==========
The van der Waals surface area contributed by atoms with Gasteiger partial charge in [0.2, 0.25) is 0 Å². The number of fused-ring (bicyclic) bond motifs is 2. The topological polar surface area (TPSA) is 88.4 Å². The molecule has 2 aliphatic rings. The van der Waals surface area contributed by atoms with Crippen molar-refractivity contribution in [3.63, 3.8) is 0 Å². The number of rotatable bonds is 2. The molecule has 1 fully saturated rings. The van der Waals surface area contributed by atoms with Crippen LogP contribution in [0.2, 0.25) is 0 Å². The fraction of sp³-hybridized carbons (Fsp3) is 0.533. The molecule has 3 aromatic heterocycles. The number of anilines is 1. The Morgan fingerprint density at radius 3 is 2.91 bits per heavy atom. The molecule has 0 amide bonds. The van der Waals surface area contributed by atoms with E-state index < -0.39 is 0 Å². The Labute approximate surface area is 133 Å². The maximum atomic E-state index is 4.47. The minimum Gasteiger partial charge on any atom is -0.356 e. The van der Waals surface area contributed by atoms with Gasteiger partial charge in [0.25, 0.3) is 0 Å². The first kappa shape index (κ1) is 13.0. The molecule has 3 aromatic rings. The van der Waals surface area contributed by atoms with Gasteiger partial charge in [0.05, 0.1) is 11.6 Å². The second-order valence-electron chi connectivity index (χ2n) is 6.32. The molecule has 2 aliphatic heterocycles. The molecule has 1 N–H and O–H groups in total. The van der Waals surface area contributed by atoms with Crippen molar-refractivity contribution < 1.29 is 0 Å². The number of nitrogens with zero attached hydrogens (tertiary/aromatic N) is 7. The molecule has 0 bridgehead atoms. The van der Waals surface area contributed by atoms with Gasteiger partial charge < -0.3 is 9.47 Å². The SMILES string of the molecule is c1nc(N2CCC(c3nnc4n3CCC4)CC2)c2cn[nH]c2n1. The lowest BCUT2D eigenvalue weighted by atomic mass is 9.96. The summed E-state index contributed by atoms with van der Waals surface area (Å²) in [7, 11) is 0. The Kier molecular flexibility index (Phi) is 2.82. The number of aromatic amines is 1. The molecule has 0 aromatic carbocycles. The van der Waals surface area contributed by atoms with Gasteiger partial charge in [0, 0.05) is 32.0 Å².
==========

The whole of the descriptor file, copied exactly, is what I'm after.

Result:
The van der Waals surface area contributed by atoms with Gasteiger partial charge in [0.2, 0.25) is 0 Å². The number of fused-ring (bicyclic) bond motifs is 2. The topological polar surface area (TPSA) is 88.4 Å². The molecule has 2 aliphatic rings. The van der Waals surface area contributed by atoms with Crippen molar-refractivity contribution in [3.63, 3.8) is 0 Å². The number of rotatable bonds is 2. The molecule has 1 fully saturated rings. The van der Waals surface area contributed by atoms with Crippen LogP contribution in [0.2, 0.25) is 0 Å². The fraction of sp³-hybridized carbons (Fsp3) is 0.533. The molecule has 3 aromatic heterocycles. The number of anilines is 1. The Morgan fingerprint density at radius 3 is 2.91 bits per heavy atom. The molecule has 0 amide bonds. The van der Waals surface area contributed by atoms with E-state index < -0.39 is 0 Å². The Labute approximate surface area is 133 Å². The maximum atomic E-state index is 4.47. The minimum Gasteiger partial charge on any atom is -0.356 e. The van der Waals surface area contributed by atoms with Gasteiger partial charge in [0.25, 0.3) is 0 Å². The first kappa shape index (κ1) is 13.0. The molecule has 3 aromatic rings. The van der Waals surface area contributed by atoms with Gasteiger partial charge in [0.05, 0.1) is 11.6 Å². The second-order valence-electron chi connectivity index (χ2n) is 6.32. The molecule has 2 aliphatic heterocycles. The molecule has 1 N–H and O–H groups in total. The van der Waals surface area contributed by atoms with Crippen molar-refractivity contribution < 1.29 is 0 Å². The number of nitrogens with zero attached hydrogens (tertiary/aromatic N) is 7. The molecule has 0 bridgehead atoms. The van der Waals surface area contributed by atoms with Gasteiger partial charge < -0.3 is 9.47 Å². The SMILES string of the molecule is c1nc(N2CCC(c3nnc4n3CCC4)CC2)c2cn[nH]c2n1. The lowest BCUT2D eigenvalue weighted by atomic mass is 9.96. The summed E-state index contributed by atoms with van der Waals surface area (Å²) in [7, 11) is 0. The Kier molecular flexibility index (Phi) is 2.82. The number of aromatic amines is 1. The molecule has 0 aromatic carbocycles. The van der Waals surface area contributed by atoms with Gasteiger partial charge in [0, 0.05) is 32.0 Å².